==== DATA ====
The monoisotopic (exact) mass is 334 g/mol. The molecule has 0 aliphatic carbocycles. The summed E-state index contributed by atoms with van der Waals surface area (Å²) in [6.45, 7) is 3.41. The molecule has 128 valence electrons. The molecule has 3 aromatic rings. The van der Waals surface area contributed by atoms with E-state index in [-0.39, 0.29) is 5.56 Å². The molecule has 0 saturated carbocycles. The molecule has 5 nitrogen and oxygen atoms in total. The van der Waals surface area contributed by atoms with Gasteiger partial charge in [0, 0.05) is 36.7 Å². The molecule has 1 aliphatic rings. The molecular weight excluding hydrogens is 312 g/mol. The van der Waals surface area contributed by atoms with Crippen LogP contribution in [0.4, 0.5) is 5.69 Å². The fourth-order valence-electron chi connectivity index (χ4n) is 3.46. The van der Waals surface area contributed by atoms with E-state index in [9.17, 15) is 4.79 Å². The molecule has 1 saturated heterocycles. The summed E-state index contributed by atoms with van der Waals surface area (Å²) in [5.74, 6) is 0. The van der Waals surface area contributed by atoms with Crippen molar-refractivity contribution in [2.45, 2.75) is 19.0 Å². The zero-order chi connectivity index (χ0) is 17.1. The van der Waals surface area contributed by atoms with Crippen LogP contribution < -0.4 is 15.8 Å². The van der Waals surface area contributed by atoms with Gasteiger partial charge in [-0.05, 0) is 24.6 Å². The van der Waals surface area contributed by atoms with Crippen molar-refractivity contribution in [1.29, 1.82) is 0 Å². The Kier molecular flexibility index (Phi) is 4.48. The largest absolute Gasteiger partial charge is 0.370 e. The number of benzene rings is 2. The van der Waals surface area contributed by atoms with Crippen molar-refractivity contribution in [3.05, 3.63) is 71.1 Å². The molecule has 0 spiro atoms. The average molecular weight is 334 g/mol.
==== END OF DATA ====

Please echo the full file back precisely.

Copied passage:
The monoisotopic (exact) mass is 334 g/mol. The molecule has 0 aliphatic carbocycles. The summed E-state index contributed by atoms with van der Waals surface area (Å²) in [6.45, 7) is 3.41. The molecule has 128 valence electrons. The molecule has 3 aromatic rings. The van der Waals surface area contributed by atoms with E-state index in [-0.39, 0.29) is 5.56 Å². The molecule has 0 saturated carbocycles. The molecule has 5 nitrogen and oxygen atoms in total. The van der Waals surface area contributed by atoms with Gasteiger partial charge in [0, 0.05) is 36.7 Å². The molecule has 1 aliphatic rings. The molecular weight excluding hydrogens is 312 g/mol. The van der Waals surface area contributed by atoms with Crippen LogP contribution in [0.4, 0.5) is 5.69 Å². The fourth-order valence-electron chi connectivity index (χ4n) is 3.46. The van der Waals surface area contributed by atoms with E-state index in [9.17, 15) is 4.79 Å². The molecule has 1 saturated heterocycles. The summed E-state index contributed by atoms with van der Waals surface area (Å²) in [5.74, 6) is 0. The van der Waals surface area contributed by atoms with Crippen molar-refractivity contribution in [2.45, 2.75) is 19.0 Å². The zero-order chi connectivity index (χ0) is 17.1. The van der Waals surface area contributed by atoms with Crippen LogP contribution < -0.4 is 15.8 Å². The van der Waals surface area contributed by atoms with Gasteiger partial charge in [-0.05, 0) is 24.6 Å². The van der Waals surface area contributed by atoms with Crippen molar-refractivity contribution in [1.29, 1.82) is 0 Å². The Kier molecular flexibility index (Phi) is 4.48. The largest absolute Gasteiger partial charge is 0.370 e. The number of benzene rings is 2. The van der Waals surface area contributed by atoms with Crippen molar-refractivity contribution in [3.05, 3.63) is 71.1 Å². The molecule has 0 spiro atoms. The average molecular weight is 334 g/mol.